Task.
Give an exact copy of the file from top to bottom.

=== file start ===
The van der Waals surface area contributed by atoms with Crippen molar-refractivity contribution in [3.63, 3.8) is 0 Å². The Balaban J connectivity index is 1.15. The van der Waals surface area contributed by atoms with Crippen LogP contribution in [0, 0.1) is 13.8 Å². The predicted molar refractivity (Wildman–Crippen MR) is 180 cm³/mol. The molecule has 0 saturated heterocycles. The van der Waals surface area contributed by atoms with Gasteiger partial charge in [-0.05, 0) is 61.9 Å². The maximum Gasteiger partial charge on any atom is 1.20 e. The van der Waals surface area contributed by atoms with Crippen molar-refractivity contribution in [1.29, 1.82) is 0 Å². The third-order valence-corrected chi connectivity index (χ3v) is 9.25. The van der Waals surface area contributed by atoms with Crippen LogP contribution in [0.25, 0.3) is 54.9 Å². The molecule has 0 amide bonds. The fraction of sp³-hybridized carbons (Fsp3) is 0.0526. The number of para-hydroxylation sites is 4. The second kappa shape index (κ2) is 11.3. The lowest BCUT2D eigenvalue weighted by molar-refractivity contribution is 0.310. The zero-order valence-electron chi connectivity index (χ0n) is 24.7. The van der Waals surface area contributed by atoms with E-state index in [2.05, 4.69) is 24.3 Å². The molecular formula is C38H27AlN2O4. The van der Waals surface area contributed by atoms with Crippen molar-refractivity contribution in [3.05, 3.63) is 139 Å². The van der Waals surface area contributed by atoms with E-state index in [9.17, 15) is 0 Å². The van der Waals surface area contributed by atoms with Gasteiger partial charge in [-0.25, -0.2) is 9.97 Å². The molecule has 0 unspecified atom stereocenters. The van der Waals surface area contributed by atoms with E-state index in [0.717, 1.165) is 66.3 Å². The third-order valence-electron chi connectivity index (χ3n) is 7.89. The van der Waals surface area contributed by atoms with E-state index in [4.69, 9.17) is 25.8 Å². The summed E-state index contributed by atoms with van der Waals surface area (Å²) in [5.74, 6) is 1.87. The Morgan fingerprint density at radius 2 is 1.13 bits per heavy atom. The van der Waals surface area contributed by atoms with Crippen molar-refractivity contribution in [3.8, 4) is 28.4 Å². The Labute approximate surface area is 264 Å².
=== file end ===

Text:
The van der Waals surface area contributed by atoms with Crippen molar-refractivity contribution in [3.63, 3.8) is 0 Å². The Balaban J connectivity index is 1.15. The van der Waals surface area contributed by atoms with Crippen LogP contribution in [0, 0.1) is 13.8 Å². The predicted molar refractivity (Wildman–Crippen MR) is 180 cm³/mol. The molecule has 0 saturated heterocycles. The van der Waals surface area contributed by atoms with Gasteiger partial charge in [-0.05, 0) is 61.9 Å². The maximum Gasteiger partial charge on any atom is 1.20 e. The van der Waals surface area contributed by atoms with Crippen molar-refractivity contribution in [1.29, 1.82) is 0 Å². The third-order valence-corrected chi connectivity index (χ3v) is 9.25. The van der Waals surface area contributed by atoms with Crippen LogP contribution in [0.25, 0.3) is 54.9 Å². The molecule has 0 amide bonds. The fraction of sp³-hybridized carbons (Fsp3) is 0.0526. The number of para-hydroxylation sites is 4. The second kappa shape index (κ2) is 11.3. The lowest BCUT2D eigenvalue weighted by molar-refractivity contribution is 0.310. The zero-order valence-electron chi connectivity index (χ0n) is 24.7. The van der Waals surface area contributed by atoms with E-state index in [2.05, 4.69) is 24.3 Å². The molecular formula is C38H27AlN2O4. The van der Waals surface area contributed by atoms with Crippen molar-refractivity contribution in [3.05, 3.63) is 139 Å². The van der Waals surface area contributed by atoms with E-state index in [9.17, 15) is 0 Å². The van der Waals surface area contributed by atoms with Gasteiger partial charge in [-0.25, -0.2) is 9.97 Å². The molecule has 0 unspecified atom stereocenters. The van der Waals surface area contributed by atoms with E-state index in [0.717, 1.165) is 66.3 Å². The third-order valence-electron chi connectivity index (χ3n) is 7.89. The van der Waals surface area contributed by atoms with E-state index in [4.69, 9.17) is 25.8 Å². The summed E-state index contributed by atoms with van der Waals surface area (Å²) in [5.74, 6) is 1.87. The Morgan fingerprint density at radius 2 is 1.13 bits per heavy atom. The van der Waals surface area contributed by atoms with Crippen molar-refractivity contribution in [3.8, 4) is 28.4 Å². The Labute approximate surface area is 264 Å².